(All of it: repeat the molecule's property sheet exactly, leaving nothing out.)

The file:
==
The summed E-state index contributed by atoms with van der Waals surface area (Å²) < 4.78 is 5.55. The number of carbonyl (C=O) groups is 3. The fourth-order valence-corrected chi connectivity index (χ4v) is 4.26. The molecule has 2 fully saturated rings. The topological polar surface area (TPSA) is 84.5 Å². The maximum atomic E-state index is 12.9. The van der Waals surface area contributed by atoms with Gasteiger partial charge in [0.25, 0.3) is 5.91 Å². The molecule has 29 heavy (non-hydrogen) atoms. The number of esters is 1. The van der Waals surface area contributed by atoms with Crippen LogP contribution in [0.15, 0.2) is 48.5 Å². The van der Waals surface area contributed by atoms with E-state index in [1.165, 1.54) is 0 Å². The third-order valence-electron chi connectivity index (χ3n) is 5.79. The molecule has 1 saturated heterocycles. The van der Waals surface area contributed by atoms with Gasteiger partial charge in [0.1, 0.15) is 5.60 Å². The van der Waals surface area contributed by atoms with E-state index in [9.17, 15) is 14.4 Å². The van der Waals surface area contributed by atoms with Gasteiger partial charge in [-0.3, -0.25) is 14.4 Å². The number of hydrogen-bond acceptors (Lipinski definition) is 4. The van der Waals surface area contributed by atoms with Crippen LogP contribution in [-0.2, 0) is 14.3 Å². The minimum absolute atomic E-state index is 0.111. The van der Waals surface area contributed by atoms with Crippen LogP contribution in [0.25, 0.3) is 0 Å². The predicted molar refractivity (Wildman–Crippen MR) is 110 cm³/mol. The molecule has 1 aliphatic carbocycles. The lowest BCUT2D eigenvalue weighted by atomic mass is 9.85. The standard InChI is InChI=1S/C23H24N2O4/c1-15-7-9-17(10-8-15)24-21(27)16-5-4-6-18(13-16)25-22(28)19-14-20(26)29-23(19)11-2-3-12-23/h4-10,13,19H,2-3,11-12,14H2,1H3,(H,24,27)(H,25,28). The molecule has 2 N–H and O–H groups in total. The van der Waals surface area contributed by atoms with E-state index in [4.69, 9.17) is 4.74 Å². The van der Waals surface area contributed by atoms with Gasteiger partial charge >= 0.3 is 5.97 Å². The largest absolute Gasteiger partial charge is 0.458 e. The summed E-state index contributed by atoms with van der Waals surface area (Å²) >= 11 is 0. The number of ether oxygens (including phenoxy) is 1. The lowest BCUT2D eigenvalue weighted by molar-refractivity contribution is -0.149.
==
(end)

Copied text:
The summed E-state index contributed by atoms with van der Waals surface area (Å²) < 4.78 is 5.55. The number of carbonyl (C=O) groups is 3. The fourth-order valence-corrected chi connectivity index (χ4v) is 4.26. The molecule has 2 fully saturated rings. The topological polar surface area (TPSA) is 84.5 Å². The maximum atomic E-state index is 12.9. The van der Waals surface area contributed by atoms with Gasteiger partial charge in [0.25, 0.3) is 5.91 Å². The molecule has 29 heavy (non-hydrogen) atoms. The number of esters is 1. The van der Waals surface area contributed by atoms with Crippen LogP contribution in [0.15, 0.2) is 48.5 Å². The van der Waals surface area contributed by atoms with E-state index in [1.165, 1.54) is 0 Å². The third-order valence-electron chi connectivity index (χ3n) is 5.79. The molecule has 1 saturated heterocycles. The van der Waals surface area contributed by atoms with Gasteiger partial charge in [0.1, 0.15) is 5.60 Å². The van der Waals surface area contributed by atoms with E-state index in [9.17, 15) is 14.4 Å². The van der Waals surface area contributed by atoms with Gasteiger partial charge in [-0.3, -0.25) is 14.4 Å². The number of hydrogen-bond acceptors (Lipinski definition) is 4. The van der Waals surface area contributed by atoms with Crippen LogP contribution in [-0.2, 0) is 14.3 Å². The minimum absolute atomic E-state index is 0.111. The van der Waals surface area contributed by atoms with Crippen LogP contribution in [0.25, 0.3) is 0 Å². The predicted molar refractivity (Wildman–Crippen MR) is 110 cm³/mol. The molecule has 1 aliphatic carbocycles. The lowest BCUT2D eigenvalue weighted by atomic mass is 9.85. The standard InChI is InChI=1S/C23H24N2O4/c1-15-7-9-17(10-8-15)24-21(27)16-5-4-6-18(13-16)25-22(28)19-14-20(26)29-23(19)11-2-3-12-23/h4-10,13,19H,2-3,11-12,14H2,1H3,(H,24,27)(H,25,28). The molecule has 2 N–H and O–H groups in total. The van der Waals surface area contributed by atoms with E-state index in [4.69, 9.17) is 4.74 Å². The van der Waals surface area contributed by atoms with Gasteiger partial charge >= 0.3 is 5.97 Å². The largest absolute Gasteiger partial charge is 0.458 e. The summed E-state index contributed by atoms with van der Waals surface area (Å²) >= 11 is 0. The number of ether oxygens (including phenoxy) is 1. The lowest BCUT2D eigenvalue weighted by molar-refractivity contribution is -0.149.